To ensure faithful replication and fidelity to the FNP model, the programme has a strong governance element. Scottish Ministers’ hold the license for Scotland and are responsible for national implementation and governance. Sub-licenses are held by NHS Boards/Local Authorities to oversee local implementation. There are standardised programme materials, visiting schedules, staff qualifications, training and supervision and data collection. Scottish Government has overall responsibility for ensuring the overall quality of the programme, monitoring fidelity, commissioning research, programme funding, setting strategic direction and providing an annual report to the University of Colorado, Denver.
2.3 Evaluation of FNP in the UK
As part of the licensing conditions, each implementing country should consider commissioning a Randomised Controlled Trial (RCT). England commissioned an RCT, carried out by Cardiff University, known as Building Blocks, this was published in 2015 (Robling et al, 2015). The study findings for the selected short-term primary outcomes raised some questions about the ‘added value’ of delivering the FNP programme, over and above universal service provision, in England. However, the study also identified areas where the programme showed some positive effects, largely related to early child development. This aligned closely to the reasons that this programme was implemented in Scotland, where FNP is considered to provide an important contribution to the Scottish Government commitment to improve early years outcomes and reduce inequality.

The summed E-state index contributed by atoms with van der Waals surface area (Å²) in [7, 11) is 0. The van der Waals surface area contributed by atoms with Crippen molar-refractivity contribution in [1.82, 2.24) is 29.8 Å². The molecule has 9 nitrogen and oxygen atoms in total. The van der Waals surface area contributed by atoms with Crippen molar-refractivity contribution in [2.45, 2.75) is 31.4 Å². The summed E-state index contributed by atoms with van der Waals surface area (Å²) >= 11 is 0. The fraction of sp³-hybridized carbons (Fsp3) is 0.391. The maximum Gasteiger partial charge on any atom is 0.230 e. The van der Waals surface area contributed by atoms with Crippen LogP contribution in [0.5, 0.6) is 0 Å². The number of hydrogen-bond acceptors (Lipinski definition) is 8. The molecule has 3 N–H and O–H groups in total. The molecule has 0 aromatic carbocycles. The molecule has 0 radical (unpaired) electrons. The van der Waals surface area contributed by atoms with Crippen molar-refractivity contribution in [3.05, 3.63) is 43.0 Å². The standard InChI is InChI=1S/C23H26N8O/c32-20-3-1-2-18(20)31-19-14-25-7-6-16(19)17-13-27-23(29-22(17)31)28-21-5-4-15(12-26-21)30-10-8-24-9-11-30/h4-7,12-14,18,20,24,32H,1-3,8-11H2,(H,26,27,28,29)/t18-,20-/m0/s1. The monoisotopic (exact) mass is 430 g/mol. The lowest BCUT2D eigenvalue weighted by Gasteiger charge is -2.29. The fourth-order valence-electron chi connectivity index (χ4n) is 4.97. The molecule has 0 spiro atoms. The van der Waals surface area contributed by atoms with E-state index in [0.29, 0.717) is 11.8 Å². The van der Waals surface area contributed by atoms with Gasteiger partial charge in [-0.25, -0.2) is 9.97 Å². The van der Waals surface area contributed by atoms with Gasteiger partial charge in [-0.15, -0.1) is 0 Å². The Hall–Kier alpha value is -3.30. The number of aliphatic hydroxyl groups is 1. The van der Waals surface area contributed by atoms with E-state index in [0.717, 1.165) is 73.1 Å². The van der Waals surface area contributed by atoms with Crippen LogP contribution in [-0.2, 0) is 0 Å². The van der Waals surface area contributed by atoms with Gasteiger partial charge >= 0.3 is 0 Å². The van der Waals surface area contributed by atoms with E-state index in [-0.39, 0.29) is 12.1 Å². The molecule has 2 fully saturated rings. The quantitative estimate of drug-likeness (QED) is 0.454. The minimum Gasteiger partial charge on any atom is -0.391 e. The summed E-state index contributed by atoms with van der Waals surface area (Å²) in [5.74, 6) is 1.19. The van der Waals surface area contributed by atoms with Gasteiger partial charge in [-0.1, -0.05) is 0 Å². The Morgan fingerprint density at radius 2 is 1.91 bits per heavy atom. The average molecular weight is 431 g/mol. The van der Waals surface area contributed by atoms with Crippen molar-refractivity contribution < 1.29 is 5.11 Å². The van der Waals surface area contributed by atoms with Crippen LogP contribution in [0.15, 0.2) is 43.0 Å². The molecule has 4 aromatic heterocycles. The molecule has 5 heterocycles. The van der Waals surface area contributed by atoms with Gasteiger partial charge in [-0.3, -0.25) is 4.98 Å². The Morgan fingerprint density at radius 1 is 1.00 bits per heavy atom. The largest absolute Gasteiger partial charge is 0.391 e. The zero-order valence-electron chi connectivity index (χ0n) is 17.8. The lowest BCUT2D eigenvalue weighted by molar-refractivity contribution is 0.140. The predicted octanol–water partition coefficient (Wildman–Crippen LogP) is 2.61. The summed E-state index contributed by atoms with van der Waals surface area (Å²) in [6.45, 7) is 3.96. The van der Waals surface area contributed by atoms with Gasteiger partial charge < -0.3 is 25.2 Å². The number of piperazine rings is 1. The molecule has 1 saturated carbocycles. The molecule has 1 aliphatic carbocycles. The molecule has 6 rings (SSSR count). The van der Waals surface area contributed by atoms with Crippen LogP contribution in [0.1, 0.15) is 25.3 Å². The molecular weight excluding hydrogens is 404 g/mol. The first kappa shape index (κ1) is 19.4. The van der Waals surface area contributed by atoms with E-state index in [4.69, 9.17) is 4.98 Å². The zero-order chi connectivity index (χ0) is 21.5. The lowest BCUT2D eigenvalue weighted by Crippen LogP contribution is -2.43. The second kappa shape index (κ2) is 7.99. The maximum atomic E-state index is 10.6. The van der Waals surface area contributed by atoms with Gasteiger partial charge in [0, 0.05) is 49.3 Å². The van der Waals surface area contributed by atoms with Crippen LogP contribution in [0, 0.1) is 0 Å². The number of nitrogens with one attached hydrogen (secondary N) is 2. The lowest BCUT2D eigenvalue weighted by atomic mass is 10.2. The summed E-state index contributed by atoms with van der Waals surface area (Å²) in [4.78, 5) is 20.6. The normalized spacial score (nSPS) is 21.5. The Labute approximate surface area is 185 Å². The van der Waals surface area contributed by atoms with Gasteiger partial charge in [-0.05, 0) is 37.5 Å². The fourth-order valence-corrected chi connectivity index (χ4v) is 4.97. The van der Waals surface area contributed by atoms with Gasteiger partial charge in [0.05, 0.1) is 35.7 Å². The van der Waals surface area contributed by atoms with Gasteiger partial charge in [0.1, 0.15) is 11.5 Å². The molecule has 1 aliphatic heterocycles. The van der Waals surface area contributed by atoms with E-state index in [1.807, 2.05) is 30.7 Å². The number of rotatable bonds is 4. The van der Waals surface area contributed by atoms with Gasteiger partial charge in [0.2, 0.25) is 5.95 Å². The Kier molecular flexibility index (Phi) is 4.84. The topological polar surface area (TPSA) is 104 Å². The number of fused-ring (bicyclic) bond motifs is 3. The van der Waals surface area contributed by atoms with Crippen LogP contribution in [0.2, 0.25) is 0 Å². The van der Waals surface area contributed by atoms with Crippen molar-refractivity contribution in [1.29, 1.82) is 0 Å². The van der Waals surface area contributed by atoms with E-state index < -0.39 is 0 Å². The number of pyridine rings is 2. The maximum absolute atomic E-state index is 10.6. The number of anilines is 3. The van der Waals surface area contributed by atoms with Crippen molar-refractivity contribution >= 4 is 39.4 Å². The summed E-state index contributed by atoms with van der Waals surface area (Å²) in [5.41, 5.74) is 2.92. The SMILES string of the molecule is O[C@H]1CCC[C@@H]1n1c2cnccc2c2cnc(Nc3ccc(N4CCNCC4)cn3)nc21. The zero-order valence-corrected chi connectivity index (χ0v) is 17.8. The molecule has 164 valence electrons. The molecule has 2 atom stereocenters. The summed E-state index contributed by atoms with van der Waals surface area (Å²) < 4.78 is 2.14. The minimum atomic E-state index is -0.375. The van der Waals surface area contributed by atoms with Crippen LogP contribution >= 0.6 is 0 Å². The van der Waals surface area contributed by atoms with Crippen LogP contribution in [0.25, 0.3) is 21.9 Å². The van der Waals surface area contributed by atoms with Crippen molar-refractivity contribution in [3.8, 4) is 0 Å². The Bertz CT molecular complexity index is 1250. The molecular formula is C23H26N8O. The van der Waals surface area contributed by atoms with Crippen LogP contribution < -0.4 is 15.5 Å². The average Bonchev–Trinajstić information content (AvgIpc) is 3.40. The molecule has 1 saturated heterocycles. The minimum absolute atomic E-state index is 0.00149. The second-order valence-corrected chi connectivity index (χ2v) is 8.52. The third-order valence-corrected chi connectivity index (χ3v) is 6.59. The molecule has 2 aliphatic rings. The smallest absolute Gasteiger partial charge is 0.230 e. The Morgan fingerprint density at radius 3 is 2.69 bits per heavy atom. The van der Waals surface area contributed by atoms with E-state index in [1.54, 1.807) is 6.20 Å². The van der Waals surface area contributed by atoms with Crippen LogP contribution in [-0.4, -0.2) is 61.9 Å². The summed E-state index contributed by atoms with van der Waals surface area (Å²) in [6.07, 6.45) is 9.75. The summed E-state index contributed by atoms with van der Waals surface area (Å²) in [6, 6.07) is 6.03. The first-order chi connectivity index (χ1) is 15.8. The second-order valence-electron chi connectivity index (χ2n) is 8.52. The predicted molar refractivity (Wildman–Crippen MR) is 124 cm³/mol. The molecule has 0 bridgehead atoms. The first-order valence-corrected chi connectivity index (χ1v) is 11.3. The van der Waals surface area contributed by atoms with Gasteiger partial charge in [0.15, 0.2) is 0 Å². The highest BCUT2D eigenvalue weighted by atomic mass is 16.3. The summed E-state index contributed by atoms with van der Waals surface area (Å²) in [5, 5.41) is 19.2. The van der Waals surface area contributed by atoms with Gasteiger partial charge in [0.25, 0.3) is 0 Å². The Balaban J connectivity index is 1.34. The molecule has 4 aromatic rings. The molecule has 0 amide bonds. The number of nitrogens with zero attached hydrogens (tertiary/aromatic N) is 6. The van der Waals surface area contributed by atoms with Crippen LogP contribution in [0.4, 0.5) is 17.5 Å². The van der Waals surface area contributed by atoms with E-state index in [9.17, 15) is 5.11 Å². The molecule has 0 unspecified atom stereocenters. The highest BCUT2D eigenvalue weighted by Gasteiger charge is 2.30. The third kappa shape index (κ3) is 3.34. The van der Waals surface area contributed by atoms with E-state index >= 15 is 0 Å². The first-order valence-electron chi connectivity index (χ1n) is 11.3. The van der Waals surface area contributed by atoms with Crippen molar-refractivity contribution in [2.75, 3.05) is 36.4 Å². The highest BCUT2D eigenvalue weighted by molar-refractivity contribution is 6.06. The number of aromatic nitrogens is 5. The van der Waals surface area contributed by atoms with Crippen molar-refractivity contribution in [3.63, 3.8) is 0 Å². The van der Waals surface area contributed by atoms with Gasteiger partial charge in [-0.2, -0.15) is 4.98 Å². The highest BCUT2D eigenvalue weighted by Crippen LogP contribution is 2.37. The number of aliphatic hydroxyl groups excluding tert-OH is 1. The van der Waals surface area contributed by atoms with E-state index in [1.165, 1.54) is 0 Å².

2.4 Evaluation of FNP in Scotland
Early evaluation of FNP in Scotland focused on the process of implementation and understanding how the programme worked in the test site of NHS Lothian. This concluded that it was feasible to implement the FNP programme and meet the programme’s fidelity requirements in the Scottish context (Ormston, McConville & Gordon, 2014). This evaluation was not an impact evaluation, but provided evidence that the programme could plausibly achieve its intended long-term outcomes in alignment with its theory of Change (See Figure 1 for the FNP Logic Model).
2.4.1 Current FNP Evaluation
In 2015, an independent assessment of impact evaluation options for the FNP programme in Scotland was undertaken on behalf of the Scottish Government (Wimbush et al, 2015). This recommended options for evaluation including the use of a natural experiment method using routinely collected data on pregnancy, birth and child health to compare young mothers participating in FNP with a control group of young first-time mothers. This is currently being undertaken by Cardiff University (Cannings-John et al., 2018).
To complement this impact evaluation, and to qualitatively explore the perceived value of FNP from the perspective of clients, Family Nurses and other stakeholders in Scotland, the Scottish Government commissioned the Revaluation which is the focus of this report. This report does not provide a comprehensive analysis of primary data, but summarises the key findings of the Revaluation from materials provided by the Revaluation team.
Figure 1: FNP Logic Model